For protection against hackers’ attacks, VBScript in Windows 7 and 8 will be disabled

As part of the August Update Tuesday, on August 13, 2019, Microsoft will by default disable VBScript in Internet Explorer 11. Researchers explain this by the fact that attackers too often exploit vulnerabilities in this script engine.

Disabling will automatically happen with the release of cumulative updates for Windows 7, 8 and 8.1. VBScript in Windows 7 and 8 will be disabled by default.

“The change to disable VBScript will take effect in the upcoming cumulative updates for Windows 7, 8, and 8.1 on August 13th, 2019. VBScript will be disabled by default for Internet Explorer 11 and WebOCs for Internet and Untrusted zones on all platforms running Internet Explorer 11. This change is effective for Internet Explorer 11 on Windows 10 as of the July 9th, 2019 cumulative updates”, — report in Microsoft.

Read also: New Hexane Cyber Group Attacks Middle East Industrial Enterprises

It is worth reminding that in Windows 10 the problematic engine was disabled last month, and in general is implemented policy of gradual rejection of VBScript, which was first introduced in 1996.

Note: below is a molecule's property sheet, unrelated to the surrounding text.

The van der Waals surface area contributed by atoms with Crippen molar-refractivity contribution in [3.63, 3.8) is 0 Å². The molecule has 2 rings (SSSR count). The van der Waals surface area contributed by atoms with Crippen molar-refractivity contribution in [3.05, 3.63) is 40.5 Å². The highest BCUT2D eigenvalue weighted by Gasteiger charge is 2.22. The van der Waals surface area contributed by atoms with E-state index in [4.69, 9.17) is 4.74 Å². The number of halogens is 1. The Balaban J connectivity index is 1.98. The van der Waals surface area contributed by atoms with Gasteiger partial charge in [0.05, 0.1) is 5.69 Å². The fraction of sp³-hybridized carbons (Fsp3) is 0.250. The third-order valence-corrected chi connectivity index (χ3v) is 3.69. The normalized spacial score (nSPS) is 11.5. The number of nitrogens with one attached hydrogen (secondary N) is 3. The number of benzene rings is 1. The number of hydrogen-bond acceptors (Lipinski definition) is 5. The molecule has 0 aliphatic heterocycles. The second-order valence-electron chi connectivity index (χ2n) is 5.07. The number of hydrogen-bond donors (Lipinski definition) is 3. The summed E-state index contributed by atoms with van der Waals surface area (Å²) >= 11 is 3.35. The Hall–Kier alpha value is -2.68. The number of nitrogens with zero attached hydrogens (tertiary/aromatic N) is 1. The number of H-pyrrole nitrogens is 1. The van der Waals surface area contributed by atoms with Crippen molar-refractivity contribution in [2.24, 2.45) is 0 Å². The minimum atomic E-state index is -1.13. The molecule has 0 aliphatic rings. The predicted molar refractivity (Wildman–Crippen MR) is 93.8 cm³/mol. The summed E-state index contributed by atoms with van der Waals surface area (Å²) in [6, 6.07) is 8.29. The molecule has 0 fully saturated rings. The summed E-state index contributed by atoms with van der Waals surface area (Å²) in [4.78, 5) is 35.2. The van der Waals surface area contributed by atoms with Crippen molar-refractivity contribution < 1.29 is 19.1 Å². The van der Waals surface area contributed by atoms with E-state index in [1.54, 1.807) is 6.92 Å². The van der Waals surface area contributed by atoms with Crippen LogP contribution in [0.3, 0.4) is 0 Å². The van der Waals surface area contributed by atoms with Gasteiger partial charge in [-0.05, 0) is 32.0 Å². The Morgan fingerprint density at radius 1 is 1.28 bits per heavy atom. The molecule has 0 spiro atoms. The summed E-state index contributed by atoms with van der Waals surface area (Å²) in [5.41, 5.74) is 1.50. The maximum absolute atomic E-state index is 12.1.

“In early 2017, we began the process of disabling VBScript in Internet Explorer 11 to give the world the opportunity to prepare for it to be disabled by default”, — explains Brent Mills, Senior Program Manager in Microsoft.

However, if VBScript is still necessary, for example, to ensure work of an old site, the outdated engine can still be turned on manually (through the registry and group policies). Nevertheless, Microsoft experts strongly recommend to stop doing this and advise cessation of exploiting VBScript for all websites at all as soon as possible.

It is worth noting that VBScript has been used in hacker attacks since the long bygone times of the legendary worm I Love You (2000). Interestingly, today North Korean hack groups are actively exploiting vulnerabilities in the script engine.
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Daniel Zimmermann

Daniel Zimmermann has been writing on security and malware subjects for many years and has been working in the security industry for over 10 years. Daniel was educated at the Saarland University in Saarbrücken, Germany and currently lives in New York.

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